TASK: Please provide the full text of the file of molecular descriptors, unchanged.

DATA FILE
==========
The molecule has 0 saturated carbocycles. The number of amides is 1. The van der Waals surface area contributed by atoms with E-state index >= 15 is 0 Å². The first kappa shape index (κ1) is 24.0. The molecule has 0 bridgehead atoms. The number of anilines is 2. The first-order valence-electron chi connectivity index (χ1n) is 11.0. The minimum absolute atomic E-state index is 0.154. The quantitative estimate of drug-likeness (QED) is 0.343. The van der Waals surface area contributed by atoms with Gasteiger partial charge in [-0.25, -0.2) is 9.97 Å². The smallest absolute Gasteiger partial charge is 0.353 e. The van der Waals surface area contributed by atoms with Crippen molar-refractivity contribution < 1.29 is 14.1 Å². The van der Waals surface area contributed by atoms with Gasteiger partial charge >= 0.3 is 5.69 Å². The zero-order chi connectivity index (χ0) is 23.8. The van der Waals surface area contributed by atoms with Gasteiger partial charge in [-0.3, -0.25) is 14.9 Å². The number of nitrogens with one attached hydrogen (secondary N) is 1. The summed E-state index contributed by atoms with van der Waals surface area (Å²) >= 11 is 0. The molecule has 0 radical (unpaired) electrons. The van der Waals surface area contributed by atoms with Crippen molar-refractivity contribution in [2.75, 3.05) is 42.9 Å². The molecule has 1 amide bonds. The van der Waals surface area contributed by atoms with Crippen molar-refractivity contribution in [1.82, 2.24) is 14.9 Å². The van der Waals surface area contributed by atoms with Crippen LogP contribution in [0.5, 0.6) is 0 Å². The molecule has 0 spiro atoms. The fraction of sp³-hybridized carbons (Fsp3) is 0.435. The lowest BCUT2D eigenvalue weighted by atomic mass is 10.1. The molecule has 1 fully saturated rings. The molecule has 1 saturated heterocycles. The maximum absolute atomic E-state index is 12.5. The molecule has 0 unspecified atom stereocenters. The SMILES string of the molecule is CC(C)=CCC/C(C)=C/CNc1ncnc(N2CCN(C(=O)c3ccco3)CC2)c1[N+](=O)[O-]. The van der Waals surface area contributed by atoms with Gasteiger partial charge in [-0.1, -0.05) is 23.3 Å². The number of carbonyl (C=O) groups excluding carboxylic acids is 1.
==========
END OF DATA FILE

The molecule has 0 saturated carbocycles. The number of amides is 1. The van der Waals surface area contributed by atoms with E-state index >= 15 is 0 Å². The first kappa shape index (κ1) is 24.0. The molecule has 0 bridgehead atoms. The number of anilines is 2. The first-order valence-electron chi connectivity index (χ1n) is 11.0. The minimum absolute atomic E-state index is 0.154. The quantitative estimate of drug-likeness (QED) is 0.343. The van der Waals surface area contributed by atoms with Gasteiger partial charge in [-0.25, -0.2) is 9.97 Å². The smallest absolute Gasteiger partial charge is 0.353 e. The van der Waals surface area contributed by atoms with Crippen molar-refractivity contribution < 1.29 is 14.1 Å². The van der Waals surface area contributed by atoms with Gasteiger partial charge >= 0.3 is 5.69 Å². The zero-order chi connectivity index (χ0) is 23.8. The van der Waals surface area contributed by atoms with Gasteiger partial charge in [-0.3, -0.25) is 14.9 Å². The number of nitrogens with one attached hydrogen (secondary N) is 1. The summed E-state index contributed by atoms with van der Waals surface area (Å²) >= 11 is 0. The molecule has 0 radical (unpaired) electrons. The van der Waals surface area contributed by atoms with Crippen molar-refractivity contribution in [2.75, 3.05) is 42.9 Å². The molecule has 1 amide bonds. The van der Waals surface area contributed by atoms with Crippen molar-refractivity contribution in [1.82, 2.24) is 14.9 Å². The van der Waals surface area contributed by atoms with Crippen LogP contribution in [0.5, 0.6) is 0 Å². The molecule has 0 spiro atoms. The fraction of sp³-hybridized carbons (Fsp3) is 0.435. The lowest BCUT2D eigenvalue weighted by atomic mass is 10.1. The molecule has 1 fully saturated rings. The molecule has 1 saturated heterocycles. The maximum absolute atomic E-state index is 12.5. The molecule has 0 unspecified atom stereocenters. The SMILES string of the molecule is CC(C)=CCC/C(C)=C/CNc1ncnc(N2CCN(C(=O)c3ccco3)CC2)c1[N+](=O)[O-]. The van der Waals surface area contributed by atoms with Gasteiger partial charge in [-0.1, -0.05) is 23.3 Å². The number of carbonyl (C=O) groups excluding carboxylic acids is 1.